Participants performed SI, ET and control (CTL) finger movements using left and right hands separately during functional MRI acquisitions in a pseudo-randomised order across runs, in both ON and OFF conditions (previously described in [11]). Each block began with written instructions, displayed for 2.5s, followed by the appearance of five squares oriented in a horizontal row on the screen, each corresponding to a button on the response box. Participants used all fingers except for the little finger; the square corresponding to the little finger was displayed for hand positioning, but remained inactive. The squares displayed on the screen turned green to indicate when a particular button should be pressed, and turned yellow for the duration of the button press. In the control condition, participants were instructed to repeatedly press a single button chosen at random for the duration of the block. In the ET condition, participants followed a randomly generated sequence. Finally, in the SI condition, participants generated their own sequences of finger movements. Participants were instructed to avoid pressing the same button consecutively in the SI task (this was considered an error), and to refrain from automatic (e.g., 1-2-3-4 or 4-3-2-1) or repeated sequences. For all tasks, participants were instructed to keep a comfortable, regular pace. Task conditions alternated at random after 20 button presses. An incorrect selection resulted in an error, and the corresponding square turned red to provide feedback.

fMRI

Data acquisition.

Participants were scanned using a 3T Siemens TIM Trio MRI scanner at the Functional Neuroimaging Unit (UNF) of the Centre de Recherche de l′Institut Universitaire de Gériatrie de Montréal (CRIUGM). Each scanning session (ON and OFF) comprised a T1-weighted three-dimensional volume acquisition (voxel size 1 mm3) for anatomical localization, followed by four T2*-weighted functional echoplanar acquisitions with blood oxygenation level-dependent (BOLD) contrast. Each run consisted of 146 frames of 43 slices (matrix size 128×128, voxel size 2.34×2.34×3 mm) acquired at a repetition time of 3.5 seconds.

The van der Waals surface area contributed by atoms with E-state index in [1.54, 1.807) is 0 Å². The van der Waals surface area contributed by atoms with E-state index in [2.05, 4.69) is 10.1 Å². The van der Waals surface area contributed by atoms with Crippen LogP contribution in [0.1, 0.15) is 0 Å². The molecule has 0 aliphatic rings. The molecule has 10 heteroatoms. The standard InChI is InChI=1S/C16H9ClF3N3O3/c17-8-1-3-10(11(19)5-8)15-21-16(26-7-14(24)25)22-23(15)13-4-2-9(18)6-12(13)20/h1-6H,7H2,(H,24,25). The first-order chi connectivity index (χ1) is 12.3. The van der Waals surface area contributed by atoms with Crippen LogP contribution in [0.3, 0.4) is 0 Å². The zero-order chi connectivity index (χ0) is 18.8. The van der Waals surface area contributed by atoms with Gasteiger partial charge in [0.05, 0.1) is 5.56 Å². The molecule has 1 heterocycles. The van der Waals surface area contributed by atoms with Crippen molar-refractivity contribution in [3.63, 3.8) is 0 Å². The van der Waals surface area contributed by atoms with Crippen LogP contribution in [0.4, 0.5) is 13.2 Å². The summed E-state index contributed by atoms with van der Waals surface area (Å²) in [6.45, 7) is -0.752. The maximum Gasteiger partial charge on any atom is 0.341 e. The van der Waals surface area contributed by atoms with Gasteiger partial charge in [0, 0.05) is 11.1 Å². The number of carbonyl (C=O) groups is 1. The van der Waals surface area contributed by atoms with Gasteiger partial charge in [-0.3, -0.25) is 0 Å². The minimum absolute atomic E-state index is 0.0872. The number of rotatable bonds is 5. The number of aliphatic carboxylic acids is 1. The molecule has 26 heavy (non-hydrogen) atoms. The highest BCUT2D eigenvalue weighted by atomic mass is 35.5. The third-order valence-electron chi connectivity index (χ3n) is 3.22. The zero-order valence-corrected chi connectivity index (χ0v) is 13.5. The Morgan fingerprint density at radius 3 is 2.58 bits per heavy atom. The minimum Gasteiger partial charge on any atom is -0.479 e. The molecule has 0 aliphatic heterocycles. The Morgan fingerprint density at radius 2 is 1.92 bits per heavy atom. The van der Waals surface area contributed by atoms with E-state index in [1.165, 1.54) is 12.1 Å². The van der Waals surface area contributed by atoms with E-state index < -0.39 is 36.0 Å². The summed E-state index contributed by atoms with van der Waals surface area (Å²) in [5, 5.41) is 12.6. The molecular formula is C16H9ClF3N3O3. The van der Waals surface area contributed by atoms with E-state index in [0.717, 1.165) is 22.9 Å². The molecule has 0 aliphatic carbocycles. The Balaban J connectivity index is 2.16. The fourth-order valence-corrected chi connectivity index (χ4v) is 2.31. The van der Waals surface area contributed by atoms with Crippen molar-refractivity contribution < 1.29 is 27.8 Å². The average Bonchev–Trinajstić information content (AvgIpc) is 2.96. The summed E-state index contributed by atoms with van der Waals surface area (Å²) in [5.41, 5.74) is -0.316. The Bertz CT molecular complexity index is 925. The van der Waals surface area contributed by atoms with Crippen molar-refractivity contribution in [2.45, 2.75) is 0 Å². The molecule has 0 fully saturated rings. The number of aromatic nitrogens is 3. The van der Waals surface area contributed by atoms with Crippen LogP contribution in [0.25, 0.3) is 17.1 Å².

Data analysis.

Data analysis was performed using fmristat software and minctools [19] using a similar analysis strategy to our previous studies [10], [11], and was based on a linear model with correlated errors. After discarding the first three frames, all images were realigned to the fourth frame for motion correction and smoothed using a 6 mm full width half-maximum (FWHM) isotropic Gaussian kernel. The design matrix of the linear model was first convolved with a difference of two gamma hemodynamic response functions timed to coincide with the acquisition of each slice. The linear model was then re-estimated using least squares to produce estimates of effects and their standard errors. The resulting effect and standard effect images as well as anatomical images were spatially normalized using the ICBM152 atlas [17], [18]. In a second step, runs and subjects were analyzed using a mixed-effects linear model. A random-effects analysis was performed by first estimating the ratio of the random-effects variance to the fixed-effects variance, and then regularizing this ratio using spatial smoothing with a Gaussian filter. The amount of smoothing was chosen to achieve 100 effective degrees of freedom [20]. Within-session analyses (SI vs. CTL, ET vs. CTL, SI vs. ET) were performed by direct comparison using the effects and standard deviation images. Between-session analyses (ON vs. OFF) were performed by direct comparisons using the effects and standard deviation images of all participants in both drug conditions. All peaks at a significance of p<0.001 uncorrected with a cluster size >100 mm3 are reported in result tables.

Results

Clinical scores

Patients had significantly lower UPDRS scores ON than OFF (p = 0.005). Patients were more affected on the left side, as indicated by the sum of right side versus left side UPDRS scores (Table 1). Levodopa did not change the asymmetry of the patients' symptoms. There was no significant effect of session order and no statistical differences between MoCA scores ON and OFF. There were no significant correlations between MoCA or BDI-II scores and behavioral performance during the finger-movement tasks.

Behavioral performance during scanning

Reaction times.